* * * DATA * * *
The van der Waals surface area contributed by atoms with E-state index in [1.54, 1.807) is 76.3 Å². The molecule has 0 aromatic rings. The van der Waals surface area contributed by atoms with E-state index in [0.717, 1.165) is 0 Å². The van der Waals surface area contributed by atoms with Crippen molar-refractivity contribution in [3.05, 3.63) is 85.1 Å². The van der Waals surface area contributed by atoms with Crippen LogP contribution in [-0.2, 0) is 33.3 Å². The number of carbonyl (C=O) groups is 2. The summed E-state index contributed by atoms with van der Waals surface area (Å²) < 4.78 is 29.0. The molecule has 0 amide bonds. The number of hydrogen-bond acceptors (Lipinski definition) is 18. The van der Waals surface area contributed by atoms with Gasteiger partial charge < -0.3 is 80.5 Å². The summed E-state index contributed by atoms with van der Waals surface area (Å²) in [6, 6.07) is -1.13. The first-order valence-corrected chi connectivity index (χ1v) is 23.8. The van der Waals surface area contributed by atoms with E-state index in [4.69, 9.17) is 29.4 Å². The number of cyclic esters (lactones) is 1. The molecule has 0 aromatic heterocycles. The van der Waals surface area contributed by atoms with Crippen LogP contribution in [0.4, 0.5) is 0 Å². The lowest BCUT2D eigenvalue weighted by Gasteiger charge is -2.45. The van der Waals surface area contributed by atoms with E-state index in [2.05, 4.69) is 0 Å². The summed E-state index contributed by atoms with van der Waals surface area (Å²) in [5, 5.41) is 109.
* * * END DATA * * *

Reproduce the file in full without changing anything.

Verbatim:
The van der Waals surface area contributed by atoms with E-state index in [1.54, 1.807) is 76.3 Å². The molecule has 0 aromatic rings. The van der Waals surface area contributed by atoms with E-state index in [0.717, 1.165) is 0 Å². The van der Waals surface area contributed by atoms with Crippen molar-refractivity contribution in [3.05, 3.63) is 85.1 Å². The van der Waals surface area contributed by atoms with Crippen LogP contribution in [-0.2, 0) is 33.3 Å². The number of carbonyl (C=O) groups is 2. The summed E-state index contributed by atoms with van der Waals surface area (Å²) < 4.78 is 29.0. The molecule has 0 amide bonds. The number of hydrogen-bond acceptors (Lipinski definition) is 18. The van der Waals surface area contributed by atoms with Gasteiger partial charge < -0.3 is 80.5 Å². The summed E-state index contributed by atoms with van der Waals surface area (Å²) in [6, 6.07) is -1.13. The first-order valence-corrected chi connectivity index (χ1v) is 23.8. The van der Waals surface area contributed by atoms with E-state index in [4.69, 9.17) is 29.4 Å². The number of cyclic esters (lactones) is 1. The molecule has 0 aromatic heterocycles. The van der Waals surface area contributed by atoms with Crippen LogP contribution in [0.4, 0.5) is 0 Å². The lowest BCUT2D eigenvalue weighted by Gasteiger charge is -2.45. The van der Waals surface area contributed by atoms with E-state index in [2.05, 4.69) is 0 Å². The summed E-state index contributed by atoms with van der Waals surface area (Å²) in [5, 5.41) is 109.